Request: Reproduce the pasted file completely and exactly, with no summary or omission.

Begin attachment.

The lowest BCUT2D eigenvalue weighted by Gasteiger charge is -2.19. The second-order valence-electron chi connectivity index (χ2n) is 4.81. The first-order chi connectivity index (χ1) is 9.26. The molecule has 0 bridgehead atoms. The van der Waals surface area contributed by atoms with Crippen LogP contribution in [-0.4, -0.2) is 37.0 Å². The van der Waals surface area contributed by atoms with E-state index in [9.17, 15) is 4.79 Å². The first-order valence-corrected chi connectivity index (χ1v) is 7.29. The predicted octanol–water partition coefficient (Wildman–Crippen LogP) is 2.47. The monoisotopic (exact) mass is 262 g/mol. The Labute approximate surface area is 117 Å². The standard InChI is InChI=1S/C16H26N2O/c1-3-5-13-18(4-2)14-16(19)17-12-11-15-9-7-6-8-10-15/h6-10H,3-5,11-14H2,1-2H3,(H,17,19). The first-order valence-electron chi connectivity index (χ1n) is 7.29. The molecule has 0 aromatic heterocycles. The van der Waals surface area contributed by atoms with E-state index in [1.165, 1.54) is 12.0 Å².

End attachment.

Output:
The lowest BCUT2D eigenvalue weighted by Gasteiger charge is -2.19. The second-order valence-electron chi connectivity index (χ2n) is 4.81. The first-order chi connectivity index (χ1) is 9.26. The molecule has 0 bridgehead atoms. The van der Waals surface area contributed by atoms with Crippen LogP contribution in [-0.4, -0.2) is 37.0 Å². The van der Waals surface area contributed by atoms with E-state index in [9.17, 15) is 4.79 Å². The first-order valence-corrected chi connectivity index (χ1v) is 7.29. The predicted octanol–water partition coefficient (Wildman–Crippen LogP) is 2.47. The monoisotopic (exact) mass is 262 g/mol. The Labute approximate surface area is 117 Å². The standard InChI is InChI=1S/C16H26N2O/c1-3-5-13-18(4-2)14-16(19)17-12-11-15-9-7-6-8-10-15/h6-10H,3-5,11-14H2,1-2H3,(H,17,19). The first-order valence-electron chi connectivity index (χ1n) is 7.29. The molecule has 0 aromatic heterocycles. The van der Waals surface area contributed by atoms with E-state index in [1.165, 1.54) is 12.0 Å².